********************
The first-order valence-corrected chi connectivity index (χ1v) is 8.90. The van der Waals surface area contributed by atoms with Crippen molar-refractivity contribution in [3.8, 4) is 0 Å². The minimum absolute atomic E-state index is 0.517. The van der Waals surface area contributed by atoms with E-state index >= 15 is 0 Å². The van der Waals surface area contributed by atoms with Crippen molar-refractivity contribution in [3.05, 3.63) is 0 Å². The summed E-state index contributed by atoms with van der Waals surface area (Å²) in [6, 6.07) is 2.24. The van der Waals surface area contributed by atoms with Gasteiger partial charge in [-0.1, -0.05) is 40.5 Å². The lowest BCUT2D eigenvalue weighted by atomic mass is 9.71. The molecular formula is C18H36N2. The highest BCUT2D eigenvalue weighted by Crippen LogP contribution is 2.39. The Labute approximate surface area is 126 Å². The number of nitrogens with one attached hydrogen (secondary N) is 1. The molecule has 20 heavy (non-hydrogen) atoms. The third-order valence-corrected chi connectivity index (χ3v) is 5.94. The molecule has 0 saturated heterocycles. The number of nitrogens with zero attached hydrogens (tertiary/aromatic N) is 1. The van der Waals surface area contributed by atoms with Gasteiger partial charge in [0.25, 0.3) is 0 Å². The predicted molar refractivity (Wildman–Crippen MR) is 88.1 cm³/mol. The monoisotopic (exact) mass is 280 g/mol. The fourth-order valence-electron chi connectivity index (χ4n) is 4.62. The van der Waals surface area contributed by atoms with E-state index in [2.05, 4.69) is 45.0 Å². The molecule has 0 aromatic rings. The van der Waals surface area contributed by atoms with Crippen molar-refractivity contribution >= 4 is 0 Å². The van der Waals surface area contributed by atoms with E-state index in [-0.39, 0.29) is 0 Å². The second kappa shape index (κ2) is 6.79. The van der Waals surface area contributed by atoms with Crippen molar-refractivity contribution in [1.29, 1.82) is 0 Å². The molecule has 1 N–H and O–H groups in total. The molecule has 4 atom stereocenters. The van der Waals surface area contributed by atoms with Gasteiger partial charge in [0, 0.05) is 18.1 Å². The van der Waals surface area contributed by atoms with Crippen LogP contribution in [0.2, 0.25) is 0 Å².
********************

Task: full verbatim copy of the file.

The first-order valence-corrected chi connectivity index (χ1v) is 8.90. The van der Waals surface area contributed by atoms with Crippen molar-refractivity contribution in [3.8, 4) is 0 Å². The minimum absolute atomic E-state index is 0.517. The van der Waals surface area contributed by atoms with E-state index >= 15 is 0 Å². The van der Waals surface area contributed by atoms with Crippen molar-refractivity contribution in [3.05, 3.63) is 0 Å². The summed E-state index contributed by atoms with van der Waals surface area (Å²) in [6, 6.07) is 2.24. The van der Waals surface area contributed by atoms with Gasteiger partial charge in [-0.1, -0.05) is 40.5 Å². The lowest BCUT2D eigenvalue weighted by atomic mass is 9.71. The molecular formula is C18H36N2. The highest BCUT2D eigenvalue weighted by Crippen LogP contribution is 2.39. The Labute approximate surface area is 126 Å². The number of nitrogens with one attached hydrogen (secondary N) is 1. The molecule has 20 heavy (non-hydrogen) atoms. The third-order valence-corrected chi connectivity index (χ3v) is 5.94. The molecule has 0 saturated heterocycles. The number of nitrogens with zero attached hydrogens (tertiary/aromatic N) is 1. The van der Waals surface area contributed by atoms with Gasteiger partial charge in [0.25, 0.3) is 0 Å². The predicted molar refractivity (Wildman–Crippen MR) is 88.1 cm³/mol. The monoisotopic (exact) mass is 280 g/mol. The fourth-order valence-electron chi connectivity index (χ4n) is 4.62. The van der Waals surface area contributed by atoms with E-state index in [2.05, 4.69) is 45.0 Å². The molecule has 0 aromatic rings. The van der Waals surface area contributed by atoms with Crippen molar-refractivity contribution >= 4 is 0 Å². The van der Waals surface area contributed by atoms with E-state index in [-0.39, 0.29) is 0 Å². The second kappa shape index (κ2) is 6.79. The van der Waals surface area contributed by atoms with Crippen molar-refractivity contribution in [1.29, 1.82) is 0 Å². The molecule has 1 N–H and O–H groups in total. The molecule has 4 atom stereocenters. The van der Waals surface area contributed by atoms with Gasteiger partial charge in [0, 0.05) is 18.1 Å². The van der Waals surface area contributed by atoms with Crippen LogP contribution in [0.2, 0.25) is 0 Å².